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6 Which have borne wit
ness of thy charity before the church: whom ifthou
bring forward on their journey after a godly sort, thou shalt do well:
7 Because that for his name's sake they went forth, taking nothing of the Gentiles.
6 Οι εμαρτύρησαν σου τη αγαπη ενωπιον εκκλησίας· ὃς κάλως ποιησεις προπεμψας αξίως του Θεου.
7 ‘Υπερ γαρ του ονόματος αυτου εξήλθον, μηδεν λαμβανοντες απο των εθνων.
8 We, therefore, ought 8 Ἡμεις ουν οφειλομεν to receive such, that we απολαμβανειν τους τοιουτους, night be fellow-helpersto ἵνα συνεργοι γινωμεδα τη
clause xai is Ts Eevus and to pilgrims. With the same view they have translated, erodoxnσev, 1 Tim. v. 10. If she hath lodged pilgrims. See another instance, James v. 11. note.-These examples shew, of what importance, toward the faithful translation of the sacred oracles, it is to give the true literal meaning of the words, as far as it can be done with propriety.
Ver. 6.-1. These have borne testimony to thy love, in the presence, &c. Since the apostle represents the strangers, as joining the brethren in bearing witness to Caius's love before the church, from which the brethren went forth to the Gentiles; also since in ver. 7. these strangers are represented as having gone forth with the brethren to the Gentiles, it is probable, as was observed in note 2. on verse 5. that these strangers met the brethren in the city, or place, where Caius lived, and joined them in their journey to the Gentiles; and accompanied them, when they returned to the church from which they had come.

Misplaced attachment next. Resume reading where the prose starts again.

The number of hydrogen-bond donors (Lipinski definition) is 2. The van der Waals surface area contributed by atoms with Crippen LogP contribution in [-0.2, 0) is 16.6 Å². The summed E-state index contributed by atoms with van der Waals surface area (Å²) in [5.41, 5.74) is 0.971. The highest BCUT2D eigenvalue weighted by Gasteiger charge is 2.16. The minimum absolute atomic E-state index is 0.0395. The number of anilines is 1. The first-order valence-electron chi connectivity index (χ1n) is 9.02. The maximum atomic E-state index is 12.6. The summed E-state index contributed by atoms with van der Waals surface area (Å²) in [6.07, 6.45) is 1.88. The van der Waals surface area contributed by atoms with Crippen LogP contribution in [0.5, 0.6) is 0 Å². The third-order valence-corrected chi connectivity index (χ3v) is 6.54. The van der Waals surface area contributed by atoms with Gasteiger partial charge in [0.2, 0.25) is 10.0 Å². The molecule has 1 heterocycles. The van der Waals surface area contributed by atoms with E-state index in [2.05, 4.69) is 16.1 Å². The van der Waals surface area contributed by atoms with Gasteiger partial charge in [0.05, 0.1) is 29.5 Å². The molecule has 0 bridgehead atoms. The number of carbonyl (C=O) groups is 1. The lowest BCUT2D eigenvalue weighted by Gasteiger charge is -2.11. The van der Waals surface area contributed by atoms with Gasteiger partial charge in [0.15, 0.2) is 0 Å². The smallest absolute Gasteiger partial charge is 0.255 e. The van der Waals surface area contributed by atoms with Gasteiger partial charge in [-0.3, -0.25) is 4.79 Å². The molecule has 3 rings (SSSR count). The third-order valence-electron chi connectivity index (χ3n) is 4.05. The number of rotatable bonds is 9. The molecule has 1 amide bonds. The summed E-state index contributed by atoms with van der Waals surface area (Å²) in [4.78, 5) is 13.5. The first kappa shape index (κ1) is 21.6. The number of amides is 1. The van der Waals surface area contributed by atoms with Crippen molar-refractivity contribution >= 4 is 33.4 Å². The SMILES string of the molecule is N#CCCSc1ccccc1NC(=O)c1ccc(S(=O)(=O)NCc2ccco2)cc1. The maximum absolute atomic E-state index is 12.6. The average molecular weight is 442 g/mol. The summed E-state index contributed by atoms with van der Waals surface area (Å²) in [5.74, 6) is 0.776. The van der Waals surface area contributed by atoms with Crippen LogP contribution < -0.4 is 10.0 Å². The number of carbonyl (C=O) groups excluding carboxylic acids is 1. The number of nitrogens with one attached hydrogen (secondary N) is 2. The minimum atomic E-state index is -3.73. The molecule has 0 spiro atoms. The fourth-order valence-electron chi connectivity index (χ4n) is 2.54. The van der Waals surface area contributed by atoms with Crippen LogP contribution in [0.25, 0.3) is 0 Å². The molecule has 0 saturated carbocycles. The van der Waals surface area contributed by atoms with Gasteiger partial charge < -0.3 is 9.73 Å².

2. Whom if thou help forward on their journey. These brethren and strangers, it seemeth, proposed to undertake a second journey, or had undertaken it, for the purpose of preaching to the Gentiles. The apostle therefore requested Caius, still to assist them in executing their pious resolution by entertaining them. For in the language of scripture, to help forward on a journey, signifies, not only to accompany a person in a part of his journey, Acts xxi. 5. but also to furnish him with necessaries for his journey, Tit. iii. 13.
Ver. 7.-1. Because for his name's sake they went forth. For the different interpretations of these words given by the ancient commentators see Pref. Sect. 3. par. 4.-I think these brethren and strangers were preachers, who had gone forth among the Gentiles for the sake of making known to them the name of Christ, that is, his character as the Son of God, and his office as Saviour of the world; because, as was observed, Pref. Sect. 3. par. 4. if